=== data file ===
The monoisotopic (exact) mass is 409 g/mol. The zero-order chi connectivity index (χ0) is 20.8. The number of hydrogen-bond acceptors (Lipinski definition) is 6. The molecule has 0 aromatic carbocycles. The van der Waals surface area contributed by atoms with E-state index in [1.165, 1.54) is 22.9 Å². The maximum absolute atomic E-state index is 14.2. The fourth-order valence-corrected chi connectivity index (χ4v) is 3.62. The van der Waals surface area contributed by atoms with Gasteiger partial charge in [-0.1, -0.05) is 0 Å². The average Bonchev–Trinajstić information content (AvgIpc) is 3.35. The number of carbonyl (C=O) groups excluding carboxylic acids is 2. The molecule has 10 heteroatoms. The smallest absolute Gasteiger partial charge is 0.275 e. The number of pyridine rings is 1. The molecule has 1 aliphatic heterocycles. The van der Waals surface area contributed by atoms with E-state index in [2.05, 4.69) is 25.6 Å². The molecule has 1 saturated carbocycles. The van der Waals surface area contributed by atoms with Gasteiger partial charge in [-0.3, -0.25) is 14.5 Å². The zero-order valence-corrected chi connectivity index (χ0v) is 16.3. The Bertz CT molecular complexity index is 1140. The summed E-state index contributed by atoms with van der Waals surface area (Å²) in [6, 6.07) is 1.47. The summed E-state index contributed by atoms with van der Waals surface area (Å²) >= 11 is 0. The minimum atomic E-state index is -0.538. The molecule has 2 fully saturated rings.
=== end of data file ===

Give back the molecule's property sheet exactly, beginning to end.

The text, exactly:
The monoisotopic (exact) mass is 409 g/mol. The zero-order chi connectivity index (χ0) is 20.8. The number of hydrogen-bond acceptors (Lipinski definition) is 6. The molecule has 0 aromatic carbocycles. The van der Waals surface area contributed by atoms with E-state index in [1.165, 1.54) is 22.9 Å². The maximum absolute atomic E-state index is 14.2. The fourth-order valence-corrected chi connectivity index (χ4v) is 3.62. The van der Waals surface area contributed by atoms with Gasteiger partial charge in [-0.1, -0.05) is 0 Å². The average Bonchev–Trinajstić information content (AvgIpc) is 3.35. The number of carbonyl (C=O) groups excluding carboxylic acids is 2. The molecule has 10 heteroatoms. The smallest absolute Gasteiger partial charge is 0.275 e. The number of pyridine rings is 1. The molecule has 1 aliphatic heterocycles. The van der Waals surface area contributed by atoms with E-state index in [2.05, 4.69) is 25.6 Å². The molecule has 1 saturated carbocycles. The van der Waals surface area contributed by atoms with Gasteiger partial charge in [-0.3, -0.25) is 14.5 Å². The zero-order valence-corrected chi connectivity index (χ0v) is 16.3. The Bertz CT molecular complexity index is 1140. The summed E-state index contributed by atoms with van der Waals surface area (Å²) in [6, 6.07) is 1.47. The summed E-state index contributed by atoms with van der Waals surface area (Å²) >= 11 is 0. The minimum atomic E-state index is -0.538. The molecule has 2 fully saturated rings.